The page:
I posted a tweet that reads like this: “First thing that stands in Amama’s way is diction. I’m struggling to understand him.”
I was at the dentist’s, alone in the waiting room, TV was four metres away from me, Amama was on and I was struggling. Truly struggling.
First thing that came to mind is that he never had any public speaking/diction classes. He did not have to, he was on the inside, moving through the ranks, he was the guy. We had to listen to him and pretend we understood by default. His position was not under threat, he did not need to convince the whole country at the time that he should be the MP for Kinkizi West and neither was it the country population’s decision to make him Minister of State for Defence, Minister of State for Regional Cooperation, Attorney General and Minister of Justice, Minister of Defence, Minister of Security and Prime Minister.
But he’s on the outside now. He’s on his own. And he wants to be our next President. Time to get all his ducks in a row.
First, most Ugandans never saw him up close. Never had a chance to interact with him. He wasn’t very popular when he made some decisions in the past and that will be aptly used against him in the few months to come, before the election day. I have no doubt that he’s a nice guy, I have no doubt he can deliver on everything he’s talking about. But I have a very basic problem, which is – to understand him when he’s talking.
Diction is one of the most important elements of public speaking. There is a reason why actors go to school for years on end. To have a perfect hold on body language, emotion, speech – takes years of practice. Amama did not need that at all, until now. And in my opinion, he needs diction/elocution classes more than anything.
The reason I detest Kizza Besigye when he speaks is that he delivers facial expressions and body language that are just – ugly. The way his voice goes to high pitch, almost squeak, when he’s upset or trying to make a point, reminds me of the over-accentuated CBS Katto Lubwama comedy skits. And little wonder Lubwama wants to be a politician too. This is, in a way, a generic speaking style that I can nickname ‘Tamale-Mirundiism’ – unnecessarily loud, overdone in gestures, grimaces, squeakiness and all in all – producing a certain cheap and uncultured look.
In sales profession, for example, how you look like and present yourself visually contributes to 60% of the positive opinion a buyer forms about you. 30% is attributed to the tone of your voice, the way you articulate what you are saying, the melody of your voice, intonation, the way you accentuate particular words and so on. Only ten percent of the positive opinion about a salesman is formed based on what he actually has to say. Amama has the looks so huge part of the job is done. He has the content, I have no doubt. But what he has to work on is diction or, as George Bankole puts it, elocution.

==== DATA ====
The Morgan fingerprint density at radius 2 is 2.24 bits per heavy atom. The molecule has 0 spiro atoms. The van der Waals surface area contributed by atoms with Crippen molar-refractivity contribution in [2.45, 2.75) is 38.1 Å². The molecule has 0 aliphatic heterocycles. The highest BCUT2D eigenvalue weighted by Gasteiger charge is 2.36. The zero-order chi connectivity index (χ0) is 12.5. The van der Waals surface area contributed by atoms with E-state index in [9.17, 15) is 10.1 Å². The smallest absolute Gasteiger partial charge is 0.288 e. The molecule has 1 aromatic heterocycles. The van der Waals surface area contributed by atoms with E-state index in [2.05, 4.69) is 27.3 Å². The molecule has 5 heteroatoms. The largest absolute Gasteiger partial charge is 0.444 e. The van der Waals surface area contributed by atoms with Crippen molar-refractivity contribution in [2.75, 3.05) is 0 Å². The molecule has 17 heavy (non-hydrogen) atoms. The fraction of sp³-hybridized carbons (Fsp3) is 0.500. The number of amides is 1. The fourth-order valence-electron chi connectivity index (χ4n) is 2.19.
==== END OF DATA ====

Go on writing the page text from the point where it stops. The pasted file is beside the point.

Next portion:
I had many opportunities to explain this before, especially whenever I trained TV presenters in the past. How you stand, breathe, where you inhale in the sentence, how much air you take in – these are the basic building blocks of excellent diction. The way you hold your head in relation to your body, how stretched are your vocal cords, how much air your lungs can hold – define the capacity of your voice to sustain expressing a sentence as and way you want it.
Shape of the mouth, teeth, how tongue relates to the palate, teeth, lips when saying words – all attribute to the speaking excellence. And where we are not excellent, we need to know how to improve and how to take control.
Most people just speak. And they speak the way they do, and nobody really cares how it comes out. But a public figure and an aspiring presidential candidate, right out of the wraps of safety and security of NRM where he successfully played a major part in our government in the past – has to watch his words. In more ways than one.
What Amama has to be aware of is that his pronunciation, although good, gets lost in the voice itself. His voice is not exciting because he speaks in a very flat way. Words in his sentences are either wrongly accentuated or all parts of the sentence have equal importance. He is over-composed, over-rehearsed, too rigid and he rarely smiles. All these elements make him look uncomfortable. How do you vote for an uncomfortable President-to-be?
There’s only one message that I wanted to send all along: Amama has to work on his diction. Diction is his speaking style that encompasses all the rest – tone, volume, intonation, body language, grimacing, gestures etc. He needs all tools available to him to be captivating, believable, engaging and so on. He needs to convince me to vote for him and If I can’t get what he’s saying he will fail – with me and many others.
Every vote counts, for M7, Amama, anyone else. If I want to understand him, I have to be close, TV volume up and I have to watch his lips intently. If he speaks during a public rally, quite a few people who are far away from the loudspeakers will not understand him. Visually impaired, people with wax in their ears – they will fail to hear and understand. Result: huge attendance for his rallies, little to take home in terms of convinced voters.
All this can be corrected with a few hours of coaching and a couple of weeks of exercise. Amama can be an excellent speaker, potential is certainly there but if he doesn’t take this seriously he will have only himself to blame. Speaking to be clearly understood is his huge obligation to all citizens of Uganda in these interesting times.
Finally – a message to overly excited people on Twitter who think they should hammer me on the head: read the dictionary more often than never, be open to learning a new word a day, know that one word can mean different things and – no need to be too smart with me. I’m not that smart after all.